Pages: pp. 482-483
This special section presents a selection of papers that appeared originally as extended abstracts in the Proceedings of the Seventh Workshop on Algorithms in Bioinformatics (WABI 2007), which took place in Philadelphia on 8-9 September 2007, under the auspices of the International Society for Computational Biology (ISCB), the European Association for Theoretical Computer Science (EATCS), the Penn Genomics Institute, and the Penn Center for Bioinformatics.
The Workshop on Algorithms in Bioinformatics covers research in all aspects of algorithmic work in bioinformatics. The emphasis is on discrete algorithms that address important problems in molecular biology, that are founded on sound models, that are computationally efficient, and that have been implemented and tested in simulations and on real data sets. The goal is to present recent research results, including significant work-in-progress, and to identify andexplore directions of future research. Specific topics of interest include, but are not limited to:
A major goal of the workshop is to bring together researchers working in a wide spectrum of areas in bioinformatics, ranging from abstract algorithm design to biological data analysis so as to enable a dialogue between application specialists and algorithm designers, mediated by algorithm engineers and high-performance computing specialists. We believe that such a dialogue is necessary for the progress of computational biology, inasmuch as application specialists cannot analyze their data sets without fast and robust algorithms and, conversely, algorithm designers cannot produce useful algorithms without being conversant with the problems faced by biologists.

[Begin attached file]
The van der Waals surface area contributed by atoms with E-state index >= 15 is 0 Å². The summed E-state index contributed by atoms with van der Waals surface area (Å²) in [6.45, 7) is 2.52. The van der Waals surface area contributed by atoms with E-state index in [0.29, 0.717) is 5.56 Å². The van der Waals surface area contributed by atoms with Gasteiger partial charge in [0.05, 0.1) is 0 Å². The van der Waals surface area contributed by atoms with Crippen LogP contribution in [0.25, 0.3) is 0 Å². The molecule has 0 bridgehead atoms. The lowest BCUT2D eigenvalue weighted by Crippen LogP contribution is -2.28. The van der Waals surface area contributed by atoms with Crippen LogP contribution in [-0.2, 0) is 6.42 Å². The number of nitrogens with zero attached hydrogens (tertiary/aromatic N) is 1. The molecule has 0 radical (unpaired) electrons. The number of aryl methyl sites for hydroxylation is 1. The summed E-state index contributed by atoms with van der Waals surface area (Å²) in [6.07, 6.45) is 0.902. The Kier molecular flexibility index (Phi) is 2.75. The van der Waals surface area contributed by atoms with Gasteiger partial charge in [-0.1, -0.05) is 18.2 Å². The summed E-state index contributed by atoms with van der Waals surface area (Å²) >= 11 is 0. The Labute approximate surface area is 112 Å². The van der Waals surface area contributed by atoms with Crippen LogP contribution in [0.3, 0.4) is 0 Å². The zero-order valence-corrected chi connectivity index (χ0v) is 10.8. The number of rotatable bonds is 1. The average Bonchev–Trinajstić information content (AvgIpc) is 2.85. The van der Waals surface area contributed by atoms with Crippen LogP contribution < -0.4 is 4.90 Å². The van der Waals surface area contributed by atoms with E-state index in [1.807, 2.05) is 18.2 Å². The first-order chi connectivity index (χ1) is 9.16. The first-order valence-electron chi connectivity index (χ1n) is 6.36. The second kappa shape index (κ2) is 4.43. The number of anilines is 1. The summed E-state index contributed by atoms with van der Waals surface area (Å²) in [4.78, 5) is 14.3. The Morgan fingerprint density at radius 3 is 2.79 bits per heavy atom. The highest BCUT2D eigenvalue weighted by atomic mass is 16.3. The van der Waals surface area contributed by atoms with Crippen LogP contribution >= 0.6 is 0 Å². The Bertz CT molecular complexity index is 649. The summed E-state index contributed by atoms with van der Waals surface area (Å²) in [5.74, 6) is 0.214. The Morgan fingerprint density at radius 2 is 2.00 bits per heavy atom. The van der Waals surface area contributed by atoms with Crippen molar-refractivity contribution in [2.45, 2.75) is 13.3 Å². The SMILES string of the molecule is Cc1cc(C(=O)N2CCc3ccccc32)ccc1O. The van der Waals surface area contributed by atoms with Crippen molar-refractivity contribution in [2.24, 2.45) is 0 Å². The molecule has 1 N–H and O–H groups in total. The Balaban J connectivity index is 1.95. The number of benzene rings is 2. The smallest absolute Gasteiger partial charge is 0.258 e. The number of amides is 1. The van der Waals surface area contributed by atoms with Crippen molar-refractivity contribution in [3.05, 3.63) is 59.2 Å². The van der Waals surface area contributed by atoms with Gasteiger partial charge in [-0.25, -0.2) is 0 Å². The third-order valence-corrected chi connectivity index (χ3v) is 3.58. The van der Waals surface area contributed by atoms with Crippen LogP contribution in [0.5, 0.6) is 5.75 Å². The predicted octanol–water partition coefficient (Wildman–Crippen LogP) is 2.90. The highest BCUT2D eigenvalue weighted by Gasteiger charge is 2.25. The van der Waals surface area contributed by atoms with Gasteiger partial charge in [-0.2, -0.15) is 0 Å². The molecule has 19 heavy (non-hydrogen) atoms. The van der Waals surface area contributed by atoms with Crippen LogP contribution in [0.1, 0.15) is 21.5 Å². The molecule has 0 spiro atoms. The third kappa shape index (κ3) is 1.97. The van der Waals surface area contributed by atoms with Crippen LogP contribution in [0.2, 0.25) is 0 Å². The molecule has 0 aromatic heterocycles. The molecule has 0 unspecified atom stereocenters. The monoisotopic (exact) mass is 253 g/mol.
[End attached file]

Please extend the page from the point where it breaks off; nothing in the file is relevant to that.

The eight papers that appear in this special section are the highest ranking among the 133 extended abstracts submitted to the conference. Those contributions, duly expanded, were invited for publication in this special section and they were peer-reviewed according to the procedures that TCBB applies to its standard submissions.
The selected papers offer a vivid snapshot of the spectrum of computational biology problems addressed via algorithmic and machine learning techniques. Some of the contributions report progress in well-recognized areas of computational biology, such as protein structure predic-tion, alignments of sequences, trees, and structures. Others address relatively novel issues related to single nucleotide polymorphism and optimal design of genomic tiling arrays.
Raffaele Giancarlo acknowledges the support of the Italian Ministry of Research, International Italy-Israel Firb Project Pattern Discovery in Discrete Structures with Applications to Bioinformatics and by FIRB Project Bioinformatics for Genomics and Proteomics. Sridhar Hannenhalli acknowledges the support of the US National Institutes of Health.